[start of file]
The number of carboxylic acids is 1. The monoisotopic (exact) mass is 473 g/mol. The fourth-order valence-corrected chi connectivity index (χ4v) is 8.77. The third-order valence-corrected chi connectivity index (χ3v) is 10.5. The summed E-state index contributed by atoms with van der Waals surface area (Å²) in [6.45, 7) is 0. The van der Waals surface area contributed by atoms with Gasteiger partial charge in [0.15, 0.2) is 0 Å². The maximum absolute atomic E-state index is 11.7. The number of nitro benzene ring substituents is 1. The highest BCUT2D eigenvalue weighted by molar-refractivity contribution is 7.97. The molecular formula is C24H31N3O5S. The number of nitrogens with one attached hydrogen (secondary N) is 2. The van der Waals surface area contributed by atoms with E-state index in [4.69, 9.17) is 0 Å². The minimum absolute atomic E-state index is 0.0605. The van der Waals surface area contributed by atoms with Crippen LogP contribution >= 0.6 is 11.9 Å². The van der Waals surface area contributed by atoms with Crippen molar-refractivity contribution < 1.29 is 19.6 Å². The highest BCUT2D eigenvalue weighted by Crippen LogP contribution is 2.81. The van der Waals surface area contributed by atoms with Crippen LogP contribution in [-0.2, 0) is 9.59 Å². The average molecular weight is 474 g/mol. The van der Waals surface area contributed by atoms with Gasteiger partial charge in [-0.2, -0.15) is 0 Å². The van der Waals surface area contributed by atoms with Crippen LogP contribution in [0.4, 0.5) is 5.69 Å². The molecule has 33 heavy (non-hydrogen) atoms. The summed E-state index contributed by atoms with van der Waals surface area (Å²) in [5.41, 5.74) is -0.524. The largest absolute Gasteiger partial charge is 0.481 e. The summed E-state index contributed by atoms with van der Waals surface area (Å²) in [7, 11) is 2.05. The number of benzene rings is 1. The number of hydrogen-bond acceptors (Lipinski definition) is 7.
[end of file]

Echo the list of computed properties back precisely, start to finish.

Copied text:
The number of carboxylic acids is 1. The monoisotopic (exact) mass is 473 g/mol. The fourth-order valence-corrected chi connectivity index (χ4v) is 8.77. The third-order valence-corrected chi connectivity index (χ3v) is 10.5. The summed E-state index contributed by atoms with van der Waals surface area (Å²) in [6.45, 7) is 0. The van der Waals surface area contributed by atoms with Gasteiger partial charge in [0.15, 0.2) is 0 Å². The maximum absolute atomic E-state index is 11.7. The number of nitro benzene ring substituents is 1. The highest BCUT2D eigenvalue weighted by molar-refractivity contribution is 7.97. The molecular formula is C24H31N3O5S. The number of nitrogens with one attached hydrogen (secondary N) is 2. The van der Waals surface area contributed by atoms with E-state index in [4.69, 9.17) is 0 Å². The minimum absolute atomic E-state index is 0.0605. The van der Waals surface area contributed by atoms with Crippen LogP contribution >= 0.6 is 11.9 Å². The van der Waals surface area contributed by atoms with Crippen molar-refractivity contribution < 1.29 is 19.6 Å². The highest BCUT2D eigenvalue weighted by Crippen LogP contribution is 2.81. The van der Waals surface area contributed by atoms with Crippen LogP contribution in [-0.2, 0) is 9.59 Å². The average molecular weight is 474 g/mol. The van der Waals surface area contributed by atoms with Gasteiger partial charge in [-0.2, -0.15) is 0 Å². The van der Waals surface area contributed by atoms with Crippen LogP contribution in [0.4, 0.5) is 5.69 Å². The molecule has 33 heavy (non-hydrogen) atoms. The summed E-state index contributed by atoms with van der Waals surface area (Å²) in [5.41, 5.74) is -0.524. The largest absolute Gasteiger partial charge is 0.481 e. The summed E-state index contributed by atoms with van der Waals surface area (Å²) in [7, 11) is 2.05. The number of benzene rings is 1. The number of hydrogen-bond acceptors (Lipinski definition) is 7.